Social Lives in Language – Sociolinguistics and multilingual speech communities
Celebrating the work of Gillian Sankoff
This volume offers a synthetic approach to language variation and language ideologies in multilingual communities. Although the vast majority of the world’s speech communities are multilingual, much of sociolinguistics ignores this internal diversity. This volume fills this gap, investigating social and linguistic dimensions of variation and change in multilingual communities. Drawing on research in a wide range of countries (Canada, USA, South Africa, Australia, Papua New Guinea, Solomon Islands, Vanuatu), it explores: connections between the fields of creolistics, language/dialect contact, and language acquisition; how the study of variation and change, particularly in cases of additive bilingualism, is central to understanding social and linguistic issues in multilingual communities; how changing language ideologies and changing demographics influence language choice and/or language policy, and the pivotal place of multilingualism in enacting social power and authority, and a rich array of new empirical findings on the dynamics of multilingual speech communities.
[IMPACT: Studies in Language, Culture and Society, 24] 2008. ix, 365 pp.
Publishing status: Available
© John Benjamins Publishing Company
Table of Contents
Acknowledgements | p. ix
Introduction: Social lives in languageNaomi Nagy and Miriam Meyerhoff | pp. 1–16
Photos of Gillian: Then and now | p. 17
Biographies of contributors and email addresses | pp. 19–24
Part I. Language Ideology: From the speakers, what can we learn about the language?
Language, mobility and (in)security: A journey through Francophone CanadaMichelle Daveluy | pp. 27–42
Language repertoires and the middle class in urban Solomon IslandsChristine Jourdan | pp. 43–67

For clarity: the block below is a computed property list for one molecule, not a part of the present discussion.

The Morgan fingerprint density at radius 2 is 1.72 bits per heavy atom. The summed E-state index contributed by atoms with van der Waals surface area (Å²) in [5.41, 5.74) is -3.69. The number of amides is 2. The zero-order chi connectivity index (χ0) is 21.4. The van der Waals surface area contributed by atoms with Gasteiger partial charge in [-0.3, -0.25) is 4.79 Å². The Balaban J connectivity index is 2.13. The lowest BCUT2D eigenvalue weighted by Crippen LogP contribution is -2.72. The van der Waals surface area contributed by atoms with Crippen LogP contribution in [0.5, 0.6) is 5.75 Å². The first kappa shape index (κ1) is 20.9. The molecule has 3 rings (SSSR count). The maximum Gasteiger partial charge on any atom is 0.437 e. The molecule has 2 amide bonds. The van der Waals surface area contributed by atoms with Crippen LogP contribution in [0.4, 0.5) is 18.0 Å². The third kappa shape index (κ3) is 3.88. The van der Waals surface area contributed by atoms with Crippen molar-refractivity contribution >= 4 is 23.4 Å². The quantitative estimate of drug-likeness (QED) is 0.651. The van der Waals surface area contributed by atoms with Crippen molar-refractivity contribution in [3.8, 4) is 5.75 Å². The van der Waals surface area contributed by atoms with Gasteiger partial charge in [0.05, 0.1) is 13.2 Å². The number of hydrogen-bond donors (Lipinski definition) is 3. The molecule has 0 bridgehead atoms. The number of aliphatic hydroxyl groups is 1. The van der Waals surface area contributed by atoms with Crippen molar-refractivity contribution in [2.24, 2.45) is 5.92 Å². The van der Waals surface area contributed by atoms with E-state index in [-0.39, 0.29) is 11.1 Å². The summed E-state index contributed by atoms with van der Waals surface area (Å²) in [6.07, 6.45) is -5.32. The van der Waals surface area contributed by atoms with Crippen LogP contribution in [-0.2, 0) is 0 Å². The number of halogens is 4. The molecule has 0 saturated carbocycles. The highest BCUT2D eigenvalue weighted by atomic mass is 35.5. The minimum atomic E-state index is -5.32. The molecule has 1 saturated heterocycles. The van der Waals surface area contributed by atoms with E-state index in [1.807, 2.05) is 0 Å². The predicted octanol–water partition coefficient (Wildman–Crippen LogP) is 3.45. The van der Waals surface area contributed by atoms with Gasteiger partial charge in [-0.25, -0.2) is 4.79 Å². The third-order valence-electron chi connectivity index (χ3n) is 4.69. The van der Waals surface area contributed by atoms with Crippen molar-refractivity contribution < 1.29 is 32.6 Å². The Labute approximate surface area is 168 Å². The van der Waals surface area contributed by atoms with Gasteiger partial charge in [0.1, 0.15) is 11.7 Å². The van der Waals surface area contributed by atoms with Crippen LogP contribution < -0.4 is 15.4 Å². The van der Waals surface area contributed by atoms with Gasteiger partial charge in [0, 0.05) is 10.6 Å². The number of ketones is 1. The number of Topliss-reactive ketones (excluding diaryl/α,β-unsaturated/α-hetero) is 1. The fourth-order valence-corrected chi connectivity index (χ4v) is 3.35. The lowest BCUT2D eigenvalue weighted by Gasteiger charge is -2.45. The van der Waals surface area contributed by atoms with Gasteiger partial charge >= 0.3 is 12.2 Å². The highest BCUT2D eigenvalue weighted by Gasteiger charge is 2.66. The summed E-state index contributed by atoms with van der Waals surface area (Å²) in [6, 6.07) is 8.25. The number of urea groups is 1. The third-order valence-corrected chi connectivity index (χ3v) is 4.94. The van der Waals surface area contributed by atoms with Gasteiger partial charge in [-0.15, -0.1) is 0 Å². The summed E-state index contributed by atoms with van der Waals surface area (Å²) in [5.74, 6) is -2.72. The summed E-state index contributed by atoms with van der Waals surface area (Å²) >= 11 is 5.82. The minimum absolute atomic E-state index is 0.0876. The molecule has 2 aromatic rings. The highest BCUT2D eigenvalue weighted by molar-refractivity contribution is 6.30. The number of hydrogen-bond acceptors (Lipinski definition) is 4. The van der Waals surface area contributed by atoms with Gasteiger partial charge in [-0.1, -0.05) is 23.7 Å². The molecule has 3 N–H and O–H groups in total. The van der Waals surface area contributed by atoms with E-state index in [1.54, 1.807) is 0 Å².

Land, language and identity: The socio-political origins of Gurindji KriolFelicity Meakins | pp. 69–94
"I've been speaking Tsotsitaal all my life without knowing it": Towards a unified account of tsotsitaals in South Africa.Rajend Mesthrie | pp. 95–109
Tok Bokis, Tok Piksa: Translating parables in Papua New GuineaBambi B. Schieffelin | pp. 111–134
Part II. Bridging Macro- and Micro-sociolinguistics
Chiac in context: Overview and evaluation of Acadie's JoualRuth King | pp. 137–178
How to predict the evolution of a bilingual communityDavid Sankoff | pp. 179–194
How local is local French in Quebec?Pierrette Thibault | pp. 195–219
Part III. Quantitative sociolinguistics: From the languages, what can we learn about the speakers?
Ne deletion in Picard and in regional French: Evidence for distinct grammarsJulie Auger and Anne-José Villeneuve | pp. 223–247
The dynamics of pronouns in the Québec languages in contact dynamicsHélène Blondeau | pp. 249–271
Subordinate clause marking in Montreal Anglophone French and EnglishHélène Blondeau and Naomi Nagy | pp. 273–313
Mysteries of the substrateWilliam Labov | pp. 315–326
Empirical problems with domain-based notions of "simple"Miriam Meyerhoff | pp. 327–355
Index of names | pp. 357–360
Index of subjects | pp. 361–365
Cited by 13 other publications
2020. Verbal borrowability and turnover rates. Diachronica 37:4 ► pp. 451 ff.
Bleaman, Isaac L.
Newman, Michael & Angela Wu
Puolato, Daniela, F. Neveu, G. Bergounioux, M.-H. Côté, J.-M. Fournier, L. Hriba & S. Prévost
Tomlinson, Matt & Miki Makihara
[no author supplied]
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Main BIC Subject
CFDM: Bilingualism & multilingualism
Main BISAC Subject
LAN009000: LANGUAGE ARTS & DISCIPLINES / Linguistics / General